Yesterday, MakerBot announced the availability of its new Digitizer 3D Desktop Scanner. The concept is definitely a cool one: Take an object that’s up to 8 inches tall and 8 inches wide (and up to 6.6 pounds), place it on the scanner, and allow the Digitizer’s lasers to scan the object and output the 3D code to your 3D printer’s software. It’s basically reverse 3D printing.
However, as Forbes pointed out in a story today, it seems you can’t just go around 3D-scanning whatever you want and printing your own versions, as copyright infringement can come into play – bet you never thought of that. Say you just wanted to print your own version of that cute Partridge in a Pear Tree Salt and Pepper Shakers you bought from Pottery Bar. But scanning Pottery Barn’s product into your 3D printing software (and printing a replica) is technically not okay.
According to Forbes, digital artist Joaquin Baldwin learned this the hard way. Baldwin used Shapeways, a 3D printing marketplace that prints your 3D files and sends you the finished product, to create a set of 3D-printed Final Fantasty VII figurines. Developer Square Enix, however, wasn’t too fond of that idea and issued a takedown notice to Shapeways.
Because 3D printing and scanning is just recently becoming popular and something that anyone can now do at home, there aren’t a whole lot of legal cases in which to base laws. However, according to Michael Weinberg of Public Knowledge, who wrote a white paper about legal issues with 3D printing, more and more small court cases will appear and will set legal precedents going forward.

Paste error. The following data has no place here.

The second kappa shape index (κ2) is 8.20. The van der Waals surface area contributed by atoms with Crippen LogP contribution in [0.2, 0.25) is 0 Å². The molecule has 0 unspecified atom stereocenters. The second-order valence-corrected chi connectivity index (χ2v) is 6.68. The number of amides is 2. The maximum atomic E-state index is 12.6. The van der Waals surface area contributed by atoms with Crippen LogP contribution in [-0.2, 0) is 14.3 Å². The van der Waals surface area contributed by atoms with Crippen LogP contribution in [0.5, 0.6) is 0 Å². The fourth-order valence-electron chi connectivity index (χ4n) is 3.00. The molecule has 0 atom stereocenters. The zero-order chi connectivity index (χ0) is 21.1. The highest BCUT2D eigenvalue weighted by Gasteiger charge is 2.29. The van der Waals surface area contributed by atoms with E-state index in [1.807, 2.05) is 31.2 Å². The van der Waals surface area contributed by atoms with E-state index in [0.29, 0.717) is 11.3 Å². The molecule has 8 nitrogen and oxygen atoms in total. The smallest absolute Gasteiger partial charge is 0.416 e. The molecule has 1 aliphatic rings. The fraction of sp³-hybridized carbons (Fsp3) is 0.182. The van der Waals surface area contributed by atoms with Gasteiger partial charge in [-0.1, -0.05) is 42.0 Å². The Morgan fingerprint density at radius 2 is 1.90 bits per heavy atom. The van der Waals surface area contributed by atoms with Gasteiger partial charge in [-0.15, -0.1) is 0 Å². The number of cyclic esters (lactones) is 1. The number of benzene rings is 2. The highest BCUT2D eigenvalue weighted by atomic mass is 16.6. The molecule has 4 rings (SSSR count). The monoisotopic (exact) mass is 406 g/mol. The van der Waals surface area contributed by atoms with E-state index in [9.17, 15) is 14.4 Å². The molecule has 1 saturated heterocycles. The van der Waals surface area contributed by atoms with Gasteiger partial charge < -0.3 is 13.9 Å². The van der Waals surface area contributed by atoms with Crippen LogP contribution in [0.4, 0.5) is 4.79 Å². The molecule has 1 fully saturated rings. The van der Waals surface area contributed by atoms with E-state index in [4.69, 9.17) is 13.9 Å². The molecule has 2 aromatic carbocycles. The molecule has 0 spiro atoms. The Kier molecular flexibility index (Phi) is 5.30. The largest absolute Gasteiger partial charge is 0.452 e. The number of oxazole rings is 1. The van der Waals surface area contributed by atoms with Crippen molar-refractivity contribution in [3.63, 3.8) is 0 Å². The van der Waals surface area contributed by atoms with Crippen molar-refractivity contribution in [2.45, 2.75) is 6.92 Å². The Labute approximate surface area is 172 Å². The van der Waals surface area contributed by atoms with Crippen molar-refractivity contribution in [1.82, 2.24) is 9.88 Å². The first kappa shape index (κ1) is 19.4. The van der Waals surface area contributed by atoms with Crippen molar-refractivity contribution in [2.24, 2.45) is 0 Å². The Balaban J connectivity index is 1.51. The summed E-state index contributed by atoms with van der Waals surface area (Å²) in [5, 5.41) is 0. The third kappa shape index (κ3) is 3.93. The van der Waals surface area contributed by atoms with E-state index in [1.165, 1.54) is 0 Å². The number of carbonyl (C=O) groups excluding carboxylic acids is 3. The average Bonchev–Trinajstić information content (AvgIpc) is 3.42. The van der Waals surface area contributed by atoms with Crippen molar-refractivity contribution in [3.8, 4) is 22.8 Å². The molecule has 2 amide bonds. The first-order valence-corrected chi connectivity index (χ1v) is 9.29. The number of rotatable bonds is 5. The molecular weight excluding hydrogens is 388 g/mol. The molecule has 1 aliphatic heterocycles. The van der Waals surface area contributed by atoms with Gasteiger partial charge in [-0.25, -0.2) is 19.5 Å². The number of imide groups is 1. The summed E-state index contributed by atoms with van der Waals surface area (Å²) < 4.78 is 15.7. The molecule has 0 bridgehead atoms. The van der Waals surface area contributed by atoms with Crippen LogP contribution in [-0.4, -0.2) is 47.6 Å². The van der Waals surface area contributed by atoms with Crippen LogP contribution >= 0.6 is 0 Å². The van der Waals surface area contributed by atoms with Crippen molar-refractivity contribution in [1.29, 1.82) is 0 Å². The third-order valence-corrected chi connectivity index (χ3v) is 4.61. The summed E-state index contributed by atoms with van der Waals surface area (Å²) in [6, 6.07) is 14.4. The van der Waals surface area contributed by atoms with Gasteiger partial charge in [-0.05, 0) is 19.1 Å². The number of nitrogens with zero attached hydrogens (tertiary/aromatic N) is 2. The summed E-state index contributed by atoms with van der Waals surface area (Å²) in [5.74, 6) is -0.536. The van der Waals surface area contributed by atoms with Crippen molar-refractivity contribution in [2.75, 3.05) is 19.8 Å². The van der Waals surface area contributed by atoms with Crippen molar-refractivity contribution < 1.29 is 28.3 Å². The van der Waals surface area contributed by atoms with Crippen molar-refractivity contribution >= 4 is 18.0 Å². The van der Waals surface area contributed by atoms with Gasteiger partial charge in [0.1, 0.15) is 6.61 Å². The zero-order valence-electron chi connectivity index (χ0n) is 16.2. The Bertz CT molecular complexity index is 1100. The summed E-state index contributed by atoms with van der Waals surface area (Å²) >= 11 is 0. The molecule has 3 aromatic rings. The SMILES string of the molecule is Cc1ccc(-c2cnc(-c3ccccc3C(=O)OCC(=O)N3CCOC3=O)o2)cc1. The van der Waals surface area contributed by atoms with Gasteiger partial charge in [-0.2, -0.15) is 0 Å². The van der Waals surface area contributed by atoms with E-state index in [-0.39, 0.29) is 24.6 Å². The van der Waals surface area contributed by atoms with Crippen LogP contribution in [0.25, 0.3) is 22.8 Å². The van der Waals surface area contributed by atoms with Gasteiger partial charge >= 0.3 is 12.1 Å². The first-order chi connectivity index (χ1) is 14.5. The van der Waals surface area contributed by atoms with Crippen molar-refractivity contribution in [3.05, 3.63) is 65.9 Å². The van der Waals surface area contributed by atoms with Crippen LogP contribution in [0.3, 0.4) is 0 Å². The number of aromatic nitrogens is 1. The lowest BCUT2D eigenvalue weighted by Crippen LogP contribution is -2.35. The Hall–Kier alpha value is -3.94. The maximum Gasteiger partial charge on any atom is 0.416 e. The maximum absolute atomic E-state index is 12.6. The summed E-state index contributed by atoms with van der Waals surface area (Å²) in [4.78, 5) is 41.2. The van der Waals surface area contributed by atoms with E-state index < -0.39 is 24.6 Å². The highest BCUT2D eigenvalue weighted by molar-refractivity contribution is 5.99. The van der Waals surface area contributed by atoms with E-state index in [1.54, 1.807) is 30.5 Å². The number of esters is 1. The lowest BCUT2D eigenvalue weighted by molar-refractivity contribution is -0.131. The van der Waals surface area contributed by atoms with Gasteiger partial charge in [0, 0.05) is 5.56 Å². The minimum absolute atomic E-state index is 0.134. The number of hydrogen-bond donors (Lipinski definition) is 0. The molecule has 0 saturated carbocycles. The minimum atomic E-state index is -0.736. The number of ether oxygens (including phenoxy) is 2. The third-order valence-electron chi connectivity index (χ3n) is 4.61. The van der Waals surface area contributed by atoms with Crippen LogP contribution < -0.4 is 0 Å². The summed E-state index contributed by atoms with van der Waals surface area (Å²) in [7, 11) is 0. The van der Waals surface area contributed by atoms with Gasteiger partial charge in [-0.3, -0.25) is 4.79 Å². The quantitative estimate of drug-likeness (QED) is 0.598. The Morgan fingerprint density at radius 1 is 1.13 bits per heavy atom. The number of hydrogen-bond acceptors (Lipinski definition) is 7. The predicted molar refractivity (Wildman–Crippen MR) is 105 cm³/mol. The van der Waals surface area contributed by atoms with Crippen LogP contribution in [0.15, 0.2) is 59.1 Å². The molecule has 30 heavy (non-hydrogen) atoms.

So what’s technically kosher in the world of 3D printing and scanning? According to Forbes the laws around 3D printing and scanning are complicated. If an object is purely decorative, it’s protected by copyright. Objects that serve a purpose, are, instead, covered by patents. Weinberg uses vases as an example, saying that a vase serves a purpose – to hold water and flowers – but it can also be a work of art. In this case, the vase itself isn’t a matter of copyright, but the designs on the outside are. Another example is a doorstop. “If the individual were to reproduce the entire doorstop, including the print and carvings, the original manufacturer may be able to bring a successful claim for copyright infringement,” Weinberg told Forbes. “However, if the individual simply reproduced the parts of the doorstop that he cared about – the size and angle of the doorstop – and omitted the decorative elements (the print and carving), it is unlikely that the original manufacturer would be able to successfully bring a copyright claim against the copier.”
Although we don’t necessarily condone it, we have a feeling that if you do end up 3D-scanning something with a unique design, and 3D-printing it for your own use, you’ll probably be okay as long as you don’t share the digital file online. You may want to avoid taking photos of the object and posting it on Instagram, too, just to be safe.
As desktop 3D printers and scanners become more common, the question of copyright will become more prevalent. Until there are clear-cut rules, use some discretion before scanning and printing a design that’s not yours.